General Motors is already working on that situation and has signed a definitive agreement with ABB Group to identify joint research and development projects that would reuse Chevrolet Volt battery systems, which will have up to 70 percent of life remaining after their automotive use is exhausted.
After preliminary research, GM predicts that secondary use of 33 Volt batteries will have enough storage capacity to power up to 50 homes for about four hours during a power outage.
GM and ABB demonstrated an energy storage system that combines a proven electric vehicle battery technology and a proven grid-tied electric power inverter. The two companies are building a prototype that could lead to Volt battery packs storing energy, including renewable wind and solar energy, and feeding it back to the grid.
The system could store electricity from the grid during times of low usage to be used during periods of peak demand, saving customers and utilities money.? The battery packs could also be used as back-up power sources during outages and brownouts.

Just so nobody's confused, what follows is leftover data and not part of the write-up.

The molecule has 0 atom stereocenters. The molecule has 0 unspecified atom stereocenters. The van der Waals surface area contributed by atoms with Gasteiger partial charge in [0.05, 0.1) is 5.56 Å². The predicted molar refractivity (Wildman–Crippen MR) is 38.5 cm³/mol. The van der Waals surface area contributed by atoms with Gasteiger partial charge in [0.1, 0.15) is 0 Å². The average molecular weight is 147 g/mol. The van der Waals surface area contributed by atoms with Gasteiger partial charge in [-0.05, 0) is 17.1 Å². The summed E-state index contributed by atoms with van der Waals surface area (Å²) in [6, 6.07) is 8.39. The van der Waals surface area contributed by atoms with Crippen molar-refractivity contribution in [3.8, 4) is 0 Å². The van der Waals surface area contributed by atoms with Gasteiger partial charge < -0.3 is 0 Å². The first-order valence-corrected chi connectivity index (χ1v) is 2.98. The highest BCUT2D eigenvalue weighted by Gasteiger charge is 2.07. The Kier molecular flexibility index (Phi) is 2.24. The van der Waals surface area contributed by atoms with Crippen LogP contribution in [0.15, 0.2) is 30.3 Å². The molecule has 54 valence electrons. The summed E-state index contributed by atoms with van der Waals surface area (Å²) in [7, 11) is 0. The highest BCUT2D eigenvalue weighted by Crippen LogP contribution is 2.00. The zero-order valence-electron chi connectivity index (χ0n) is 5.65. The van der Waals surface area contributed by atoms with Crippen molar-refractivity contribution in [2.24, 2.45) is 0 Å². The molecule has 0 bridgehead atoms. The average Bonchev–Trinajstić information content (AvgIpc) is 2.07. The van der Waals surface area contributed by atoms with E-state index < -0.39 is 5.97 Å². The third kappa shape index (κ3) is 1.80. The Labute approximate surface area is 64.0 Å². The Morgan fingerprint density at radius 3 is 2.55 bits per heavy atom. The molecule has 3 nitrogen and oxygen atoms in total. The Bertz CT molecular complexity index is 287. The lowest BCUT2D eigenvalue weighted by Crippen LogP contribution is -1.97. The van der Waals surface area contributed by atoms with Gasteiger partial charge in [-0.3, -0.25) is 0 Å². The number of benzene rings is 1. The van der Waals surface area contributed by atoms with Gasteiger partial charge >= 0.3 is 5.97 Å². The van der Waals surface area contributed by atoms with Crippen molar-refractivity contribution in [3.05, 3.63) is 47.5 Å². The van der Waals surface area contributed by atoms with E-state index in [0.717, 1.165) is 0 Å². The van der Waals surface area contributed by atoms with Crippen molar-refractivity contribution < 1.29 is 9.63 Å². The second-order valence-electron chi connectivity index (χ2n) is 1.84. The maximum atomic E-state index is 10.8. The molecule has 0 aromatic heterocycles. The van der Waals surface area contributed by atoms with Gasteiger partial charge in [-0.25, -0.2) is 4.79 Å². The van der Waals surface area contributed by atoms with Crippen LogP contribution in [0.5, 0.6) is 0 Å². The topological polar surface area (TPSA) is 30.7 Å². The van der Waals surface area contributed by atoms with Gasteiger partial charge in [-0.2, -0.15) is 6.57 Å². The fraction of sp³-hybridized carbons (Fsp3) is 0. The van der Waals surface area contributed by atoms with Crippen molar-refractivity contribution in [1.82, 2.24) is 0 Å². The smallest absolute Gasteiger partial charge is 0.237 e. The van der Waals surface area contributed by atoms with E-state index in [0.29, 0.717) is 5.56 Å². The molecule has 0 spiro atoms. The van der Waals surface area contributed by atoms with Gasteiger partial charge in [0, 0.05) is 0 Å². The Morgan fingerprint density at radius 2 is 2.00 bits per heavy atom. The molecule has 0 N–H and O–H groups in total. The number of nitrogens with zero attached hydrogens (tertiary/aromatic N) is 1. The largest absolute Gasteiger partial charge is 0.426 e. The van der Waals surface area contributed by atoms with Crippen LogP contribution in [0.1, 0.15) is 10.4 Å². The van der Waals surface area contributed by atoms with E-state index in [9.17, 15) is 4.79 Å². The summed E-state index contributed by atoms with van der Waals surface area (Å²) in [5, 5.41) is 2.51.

?GM?s battery leadership position doesn?t stop at the road ? it extends throughout the life of the battery, including ways we can benefit society and the environment,? said Micky Bly, GM executive director ? Global Electrical Systems, Electrification and Infotainment. “As we grow our battery systems expertise, we need to assure we?re optimizing the development of our battery systems with secondary use in mind from the start.
?Partnerships with organizations such as ABB provide real-world applications that prove what we?re doing is real, not fiction,? Bly said.
Using Volt battery cells, the ABB and GM team is building a prototype system for 25-kilowatt/50-kWh applications, about the same power consumption of five U.S. homes or small retail and industrial facilities.
ABB has determined its existing power quality filter (PQF) inverter can be used to charge and discharge the Volt battery pack to take full advantage of the system and enable utilities to reduce the cost of peak load conditions. The system can also reduce utilities? needs for power control, protection and additional monitoring equipment. The team will soon test the system for back-up power applications.